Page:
in the classification codes jeopardizes the reliability of the data; and (ii) policy or management decisions should
not be made based upon the data. This issue is discussed further in APPENDIX B of this report.
Our findings are summarized below and discussed in detail in CHAPTERS 2 and 3 of this report.
Under Reporting of SVs
During fiscal 1996, the Region reported 7 of the 178 major stationary sources listed in AFS as SVs. However,
another 17 (55 percent) from our sample of 31 major sources were not reported as SVs. The Region recognized
that some states were not reporting all SVs and developed a corrective action plan for implementation in early
fiscal 1997. However, as of June 30, 1997, it had not implemented any of the planned actions. The Region
stated that implementation of the planned actions was delayed because it was considering more complete
evaluations to include States' inspections and enforcement follow-up on violations, in addition to identification
and reporting of SVs. Although the planned actions were not implemented, some other actions were taken to
increase the accuracy of reporting SVs by the State. While all of these actions would result in improved
reporting, if fully implemented, we believe they are insufficient to completely address the problem of under
reporting by the State. Accurate reporting of SVs is essential for the Region to monitor the compliance status of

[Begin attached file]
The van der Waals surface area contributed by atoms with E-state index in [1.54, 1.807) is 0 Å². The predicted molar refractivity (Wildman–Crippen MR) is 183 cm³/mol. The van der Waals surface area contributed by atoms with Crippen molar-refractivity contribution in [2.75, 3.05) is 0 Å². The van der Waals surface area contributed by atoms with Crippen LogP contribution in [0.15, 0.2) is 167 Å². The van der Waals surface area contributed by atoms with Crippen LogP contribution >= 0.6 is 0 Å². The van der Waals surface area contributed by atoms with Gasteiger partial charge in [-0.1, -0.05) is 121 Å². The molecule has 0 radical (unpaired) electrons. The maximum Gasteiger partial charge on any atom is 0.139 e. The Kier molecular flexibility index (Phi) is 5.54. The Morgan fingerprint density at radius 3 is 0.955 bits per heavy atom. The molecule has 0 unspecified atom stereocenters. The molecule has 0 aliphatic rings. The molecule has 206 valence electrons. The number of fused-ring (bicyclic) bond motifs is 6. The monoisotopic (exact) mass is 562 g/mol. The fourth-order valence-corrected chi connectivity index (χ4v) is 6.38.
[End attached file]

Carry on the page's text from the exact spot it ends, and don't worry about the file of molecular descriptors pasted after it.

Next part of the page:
SVs and evaluate whether timely and appropriate enforcement actions were taken.
To assess the extent of under reporting of SVs by the State and identify specific causes for the reporting
problems, we focused on the reporting practices by the Region and selected Washington Air Quality Authorities
(WAQAs) for fiscal 1996. The causes of under reporting of SVs were related to weaknesses in the Region's
oversight and to WAQAs' reporting practices. Some weaknesses in the Region's oversight include not: (i)
routinely conducting formal air compliance program evaluations; (ii) ensuring that WAQAs understand the
definition of S V, as defined in EPA's Guidance on Timely and Appropriate Enforcement Response to
Significant Air Pollution Violators; and (iii) ensuring that enforcement data recorded in AFS were routinely
used to identify SVs. Some reasons why WAQAs did not report SVs were because they: (i) had not established
procedures for reporting SVs; (ii) had failed to apply the EPA's SV definition; (iii) had not reported violations if
the facility achieved timely compliance; and (iv) considered some violations insignificant.